Time Management

Business Management Daily provides time management training that can help you and your office operate more efficiently

We report on time management skills that can dramatically cut down on wasted time during work hours. These techniques will help you get more done at work – and get you home on time.

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As workloads expand under the pressure of diminished staff, administrative professionals grapple with how to best absorb all the new work coming their way. One executive admin recently asked, “How should I tell managers we can’t do it all?” Other admin pros weighed in:

More important than getting everything done is getting the right things done. How do you figure out which priorities are most worthy of attention? A structured to-do list is the solution offered by Peter Bregman, Harvard Business Review blogger and author of 18 Minutes: Find Your Focus, Master Distraction and Get The Right Things Done.

Feel like a Jack or Jill of all trades? Pretty soon, the rest of the office may be feeling the same way, if they don’t already. According to a recent Wall Street Journal article, we’ve entered the era of the “superjob” ...

In a perfect world, office equipment would never break. Colleagues would be as dependable and timely as a Swiss train. And creating a foolproof schedule for a project would be a cinch. But in the real world, well, not so much. What happens to that disciplined road map—your schedule—when you hit unexpected snags, as you’re bound to do?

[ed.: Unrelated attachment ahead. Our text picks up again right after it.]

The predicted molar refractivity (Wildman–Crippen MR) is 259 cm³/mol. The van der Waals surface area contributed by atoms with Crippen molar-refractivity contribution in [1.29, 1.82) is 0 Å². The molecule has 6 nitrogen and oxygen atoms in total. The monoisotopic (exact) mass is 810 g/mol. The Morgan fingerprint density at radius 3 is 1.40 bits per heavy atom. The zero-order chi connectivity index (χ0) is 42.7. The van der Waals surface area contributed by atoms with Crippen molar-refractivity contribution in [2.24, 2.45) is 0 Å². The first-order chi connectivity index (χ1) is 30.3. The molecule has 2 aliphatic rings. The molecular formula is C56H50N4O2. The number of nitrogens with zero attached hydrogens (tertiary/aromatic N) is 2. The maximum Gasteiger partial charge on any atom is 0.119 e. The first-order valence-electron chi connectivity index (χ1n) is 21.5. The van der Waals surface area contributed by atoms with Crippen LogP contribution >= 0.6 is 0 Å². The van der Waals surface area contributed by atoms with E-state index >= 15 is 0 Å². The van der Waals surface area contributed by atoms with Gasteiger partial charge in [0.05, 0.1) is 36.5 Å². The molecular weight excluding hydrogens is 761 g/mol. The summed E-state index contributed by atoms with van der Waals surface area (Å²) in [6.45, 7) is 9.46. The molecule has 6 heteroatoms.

You want to make every hour count, so you plan your day in 15-minute chunks and prioritize your tasks. That’s smart time management, but it doesn’t guarantee you’ll work productively.
Executives are struggling with time management now more than ever, given the “doing more with less” phi­­losophy that reigns in most workplaces. Ask your boss: “How can I open up more time in your schedule?"
Staying focused on one task could be the biggest challenge in the ­digital era. Tony Schwartz, CEO of The Energy Project and author of The Way We’re Working Isn’t Working, believes these six simple steps are the first steps to taking back control of our attention—and our lives.
Whether your office has sophisticated scheduling software, day planners for everyone or no formal calendar management at all, a few visual reminders can keep everyone running on time...
Randy Pausch, the Carnegie Mellon University professor who died of cancer in 2008 at age 47, earned a devout following after delivering his “last lecture” in 2007. He later gave another lecture, this one specifically about time management.

Job descriptions are the cornerstone of communication between you and your staff. Job descriptions can also be useful tools in court. Make sure you have job descriptions for all employees’ positions. Then keep those descriptions updated whenever the duties change.

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